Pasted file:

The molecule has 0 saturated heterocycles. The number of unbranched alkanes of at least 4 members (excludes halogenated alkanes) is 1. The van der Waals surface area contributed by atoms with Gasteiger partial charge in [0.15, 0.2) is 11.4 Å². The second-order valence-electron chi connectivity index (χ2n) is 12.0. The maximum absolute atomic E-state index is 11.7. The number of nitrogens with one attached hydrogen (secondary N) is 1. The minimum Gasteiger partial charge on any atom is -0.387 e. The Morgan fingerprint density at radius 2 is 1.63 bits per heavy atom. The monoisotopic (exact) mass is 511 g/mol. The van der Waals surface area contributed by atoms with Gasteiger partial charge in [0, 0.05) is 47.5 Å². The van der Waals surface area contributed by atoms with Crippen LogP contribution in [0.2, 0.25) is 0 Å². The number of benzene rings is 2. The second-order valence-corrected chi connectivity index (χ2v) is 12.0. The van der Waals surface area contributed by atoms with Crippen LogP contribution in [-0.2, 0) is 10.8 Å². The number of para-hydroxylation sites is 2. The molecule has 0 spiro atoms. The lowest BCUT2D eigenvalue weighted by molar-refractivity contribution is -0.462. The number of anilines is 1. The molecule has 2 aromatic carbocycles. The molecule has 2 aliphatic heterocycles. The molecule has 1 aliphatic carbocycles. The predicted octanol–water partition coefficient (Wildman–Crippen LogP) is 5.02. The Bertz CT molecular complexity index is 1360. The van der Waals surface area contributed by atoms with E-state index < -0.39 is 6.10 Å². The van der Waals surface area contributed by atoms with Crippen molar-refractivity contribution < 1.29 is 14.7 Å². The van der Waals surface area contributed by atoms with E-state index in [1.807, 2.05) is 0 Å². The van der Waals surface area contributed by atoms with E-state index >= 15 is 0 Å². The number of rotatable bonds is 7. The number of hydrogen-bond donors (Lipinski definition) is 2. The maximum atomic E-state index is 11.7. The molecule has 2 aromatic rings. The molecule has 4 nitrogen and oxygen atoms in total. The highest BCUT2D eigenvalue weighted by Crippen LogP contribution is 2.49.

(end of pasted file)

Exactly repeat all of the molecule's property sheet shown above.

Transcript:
The molecule has 0 saturated heterocycles. The number of unbranched alkanes of at least 4 members (excludes halogenated alkanes) is 1. The van der Waals surface area contributed by atoms with Gasteiger partial charge in [0.15, 0.2) is 11.4 Å². The second-order valence-electron chi connectivity index (χ2n) is 12.0. The maximum absolute atomic E-state index is 11.7. The number of nitrogens with one attached hydrogen (secondary N) is 1. The minimum Gasteiger partial charge on any atom is -0.387 e. The Morgan fingerprint density at radius 2 is 1.63 bits per heavy atom. The monoisotopic (exact) mass is 511 g/mol. The van der Waals surface area contributed by atoms with Gasteiger partial charge in [0, 0.05) is 47.5 Å². The van der Waals surface area contributed by atoms with Crippen LogP contribution in [0.2, 0.25) is 0 Å². The number of benzene rings is 2. The second-order valence-corrected chi connectivity index (χ2v) is 12.0. The van der Waals surface area contributed by atoms with Crippen LogP contribution in [-0.2, 0) is 10.8 Å². The number of para-hydroxylation sites is 2. The molecule has 0 spiro atoms. The lowest BCUT2D eigenvalue weighted by molar-refractivity contribution is -0.462. The number of anilines is 1. The molecule has 2 aromatic carbocycles. The molecule has 2 aliphatic heterocycles. The molecule has 1 aliphatic carbocycles. The predicted octanol–water partition coefficient (Wildman–Crippen LogP) is 5.02. The Bertz CT molecular complexity index is 1360. The van der Waals surface area contributed by atoms with E-state index < -0.39 is 6.10 Å². The van der Waals surface area contributed by atoms with Crippen molar-refractivity contribution < 1.29 is 14.7 Å². The van der Waals surface area contributed by atoms with E-state index in [1.807, 2.05) is 0 Å². The van der Waals surface area contributed by atoms with E-state index >= 15 is 0 Å². The number of rotatable bonds is 7. The number of hydrogen-bond donors (Lipinski definition) is 2. The maximum atomic E-state index is 11.7. The molecule has 2 aromatic rings. The molecule has 4 nitrogen and oxygen atoms in total. The highest BCUT2D eigenvalue weighted by Crippen LogP contribution is 2.49.